12:00 AM, November 15, 2012 / LAST MODIFIED: 12:00 AM, November 15, 2012

With Obama's victory, where does India stand?

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Salman Haidar

Now that the election frenzy is over and President Barack Obama has retained his hold on the White House, attention has shifted to what the result can mean for the US and its partners across the world. During the campaign, India barely made a blip: outsourcing and visas earned a passing mention but neither candidate brought the India-US relationship anywhere near the centre of his electoral concerns.
The relationship is a key one and it has come to transcend partisan considerations, so India was able to witness the electoral show without feeling tied to one candidate or the other.
Even so, there was considerable satisfaction at Obama's victory. India regards him as a well-disposed leader and there has already been a substantial upgrading of relations in his first term, as seen in the plethora of inter-governmental committees and joint initiatives, which will no doubt be expanded and taken further in the coming years.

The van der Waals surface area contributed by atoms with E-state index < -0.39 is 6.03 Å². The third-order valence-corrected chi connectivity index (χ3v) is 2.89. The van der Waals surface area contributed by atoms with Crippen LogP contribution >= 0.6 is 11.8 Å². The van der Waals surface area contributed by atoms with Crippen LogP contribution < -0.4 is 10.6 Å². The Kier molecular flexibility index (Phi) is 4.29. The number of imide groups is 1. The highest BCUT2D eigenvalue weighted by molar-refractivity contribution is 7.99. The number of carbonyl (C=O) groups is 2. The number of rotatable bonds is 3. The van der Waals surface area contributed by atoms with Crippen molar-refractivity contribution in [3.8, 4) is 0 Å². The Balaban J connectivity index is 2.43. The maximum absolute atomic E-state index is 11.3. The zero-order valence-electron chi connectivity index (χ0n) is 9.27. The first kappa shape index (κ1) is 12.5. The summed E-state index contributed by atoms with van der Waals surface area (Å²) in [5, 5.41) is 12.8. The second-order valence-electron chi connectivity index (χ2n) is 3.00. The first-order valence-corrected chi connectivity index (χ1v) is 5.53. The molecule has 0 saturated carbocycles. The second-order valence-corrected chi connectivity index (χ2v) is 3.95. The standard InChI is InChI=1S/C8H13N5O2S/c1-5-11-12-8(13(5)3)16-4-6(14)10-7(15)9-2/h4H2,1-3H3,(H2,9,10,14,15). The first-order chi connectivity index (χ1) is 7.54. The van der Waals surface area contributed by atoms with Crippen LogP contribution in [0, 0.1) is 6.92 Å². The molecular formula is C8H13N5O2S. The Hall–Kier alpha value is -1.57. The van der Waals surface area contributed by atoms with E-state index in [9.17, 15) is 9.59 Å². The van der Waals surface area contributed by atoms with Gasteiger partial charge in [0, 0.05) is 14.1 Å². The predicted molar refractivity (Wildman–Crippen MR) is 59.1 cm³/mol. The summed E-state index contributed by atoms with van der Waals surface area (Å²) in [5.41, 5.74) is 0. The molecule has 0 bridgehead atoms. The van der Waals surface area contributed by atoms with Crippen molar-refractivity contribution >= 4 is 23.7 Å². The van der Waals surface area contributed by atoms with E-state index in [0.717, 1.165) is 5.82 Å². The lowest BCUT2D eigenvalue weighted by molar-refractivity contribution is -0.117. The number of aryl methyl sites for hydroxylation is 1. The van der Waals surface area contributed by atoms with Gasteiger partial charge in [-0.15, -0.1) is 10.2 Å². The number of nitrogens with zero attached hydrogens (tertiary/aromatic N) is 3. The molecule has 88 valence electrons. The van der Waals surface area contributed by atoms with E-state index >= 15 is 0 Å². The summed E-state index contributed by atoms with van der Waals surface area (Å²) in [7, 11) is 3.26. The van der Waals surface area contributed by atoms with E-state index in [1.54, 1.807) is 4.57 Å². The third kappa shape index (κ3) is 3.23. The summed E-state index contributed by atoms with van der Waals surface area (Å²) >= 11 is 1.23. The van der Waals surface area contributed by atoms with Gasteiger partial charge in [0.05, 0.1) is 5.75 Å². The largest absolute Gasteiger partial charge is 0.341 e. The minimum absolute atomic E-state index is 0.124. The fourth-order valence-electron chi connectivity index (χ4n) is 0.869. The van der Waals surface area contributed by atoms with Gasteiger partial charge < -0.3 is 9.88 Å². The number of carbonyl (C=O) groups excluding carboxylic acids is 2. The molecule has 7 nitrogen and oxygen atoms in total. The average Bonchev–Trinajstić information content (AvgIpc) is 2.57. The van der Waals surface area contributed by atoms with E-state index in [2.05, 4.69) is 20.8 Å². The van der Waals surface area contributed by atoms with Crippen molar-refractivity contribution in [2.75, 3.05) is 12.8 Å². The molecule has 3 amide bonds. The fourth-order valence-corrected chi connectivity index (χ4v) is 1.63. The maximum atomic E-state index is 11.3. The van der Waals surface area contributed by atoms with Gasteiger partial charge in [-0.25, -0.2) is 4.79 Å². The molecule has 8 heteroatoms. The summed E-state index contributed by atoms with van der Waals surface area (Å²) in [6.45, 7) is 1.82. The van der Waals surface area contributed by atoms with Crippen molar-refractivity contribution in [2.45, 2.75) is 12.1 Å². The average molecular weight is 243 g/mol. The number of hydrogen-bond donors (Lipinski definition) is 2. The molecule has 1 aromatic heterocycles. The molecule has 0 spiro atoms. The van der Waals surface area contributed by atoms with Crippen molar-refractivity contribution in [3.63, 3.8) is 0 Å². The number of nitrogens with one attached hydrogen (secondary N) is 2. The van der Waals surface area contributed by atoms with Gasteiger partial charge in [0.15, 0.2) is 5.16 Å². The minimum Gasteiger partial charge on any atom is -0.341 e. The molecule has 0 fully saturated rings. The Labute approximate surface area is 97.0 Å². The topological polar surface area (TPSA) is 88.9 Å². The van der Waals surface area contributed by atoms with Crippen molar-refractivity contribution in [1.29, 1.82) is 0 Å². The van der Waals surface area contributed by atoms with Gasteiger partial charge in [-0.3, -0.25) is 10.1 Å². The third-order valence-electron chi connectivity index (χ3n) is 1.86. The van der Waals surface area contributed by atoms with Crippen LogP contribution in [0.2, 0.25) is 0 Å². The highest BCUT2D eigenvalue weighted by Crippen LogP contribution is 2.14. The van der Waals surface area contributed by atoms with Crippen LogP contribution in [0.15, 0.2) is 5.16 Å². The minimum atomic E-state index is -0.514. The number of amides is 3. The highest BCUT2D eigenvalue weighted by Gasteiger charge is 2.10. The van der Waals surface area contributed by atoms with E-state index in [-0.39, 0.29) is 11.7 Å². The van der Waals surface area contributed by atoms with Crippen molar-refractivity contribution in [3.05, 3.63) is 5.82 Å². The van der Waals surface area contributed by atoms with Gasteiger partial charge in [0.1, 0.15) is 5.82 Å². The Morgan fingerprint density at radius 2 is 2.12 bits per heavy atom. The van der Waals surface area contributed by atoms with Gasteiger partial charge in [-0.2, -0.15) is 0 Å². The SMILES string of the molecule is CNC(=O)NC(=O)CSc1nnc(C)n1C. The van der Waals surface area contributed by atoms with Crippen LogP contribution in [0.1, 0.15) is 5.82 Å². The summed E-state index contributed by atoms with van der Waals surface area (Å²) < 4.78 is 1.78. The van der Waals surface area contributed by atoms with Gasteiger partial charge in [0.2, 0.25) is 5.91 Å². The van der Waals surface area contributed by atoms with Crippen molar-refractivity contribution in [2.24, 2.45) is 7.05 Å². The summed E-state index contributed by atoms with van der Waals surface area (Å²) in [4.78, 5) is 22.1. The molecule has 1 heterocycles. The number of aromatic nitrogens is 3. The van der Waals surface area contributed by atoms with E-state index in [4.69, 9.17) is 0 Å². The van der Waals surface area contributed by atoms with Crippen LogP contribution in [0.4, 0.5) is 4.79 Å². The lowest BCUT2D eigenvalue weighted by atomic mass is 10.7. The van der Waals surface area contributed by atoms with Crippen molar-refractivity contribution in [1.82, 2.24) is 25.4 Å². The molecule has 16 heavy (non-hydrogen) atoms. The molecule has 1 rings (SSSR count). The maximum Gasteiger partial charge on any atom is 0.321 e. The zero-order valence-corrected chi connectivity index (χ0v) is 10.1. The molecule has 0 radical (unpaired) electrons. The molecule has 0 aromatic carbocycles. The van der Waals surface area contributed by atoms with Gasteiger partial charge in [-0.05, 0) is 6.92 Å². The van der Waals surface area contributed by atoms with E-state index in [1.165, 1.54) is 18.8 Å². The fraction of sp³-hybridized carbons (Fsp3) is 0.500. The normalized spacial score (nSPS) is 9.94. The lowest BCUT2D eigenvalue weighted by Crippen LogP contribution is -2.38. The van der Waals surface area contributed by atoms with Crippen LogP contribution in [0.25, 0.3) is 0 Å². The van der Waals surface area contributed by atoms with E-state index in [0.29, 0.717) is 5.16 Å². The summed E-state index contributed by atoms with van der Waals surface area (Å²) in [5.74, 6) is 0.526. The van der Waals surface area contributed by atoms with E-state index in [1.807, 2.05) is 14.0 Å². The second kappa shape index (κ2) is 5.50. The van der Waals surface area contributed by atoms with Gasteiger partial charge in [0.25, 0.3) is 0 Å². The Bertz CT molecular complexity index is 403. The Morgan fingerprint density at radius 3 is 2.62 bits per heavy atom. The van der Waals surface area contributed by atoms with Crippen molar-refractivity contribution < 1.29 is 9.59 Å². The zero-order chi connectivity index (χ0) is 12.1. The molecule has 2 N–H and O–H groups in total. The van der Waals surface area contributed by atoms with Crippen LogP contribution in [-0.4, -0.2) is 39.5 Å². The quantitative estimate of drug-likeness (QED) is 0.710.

Personalities keep changing, of course, and many prominent officials, including the secretary of state herself, are to leave the scene. However, there will be enough of a carryover to sustain the easy contact that has been established between senior officials, and even though Clinton will be replaced, the president and the prime minister will remain where they are. They have done much together and have taken every opportunity to stress the importance they attach to India-US ties, and they will surely try to take the relationship further in the new phase that has just commenced.
With all the goodwill, however, it is unlikely to be simply a matter of picking up the threads and resuming normal business. The promise of change was a leitmotif of Obama's campaign, and we must expect to see fresh issues and new priorities that will affect the US' relations with the world. Nor will the world grant much breathing space, for there are many pressing issues demanding immediate attention. One of the earliest is withdrawal of US and other foreign forces from Afghanistan.
It has already been made known that these troops will be effectively withdrawn by 2014, which is now close at hand, but there is still uncertainty about what withdrawal entails, how complete it will be, and whether some military presence will remain over the longer term.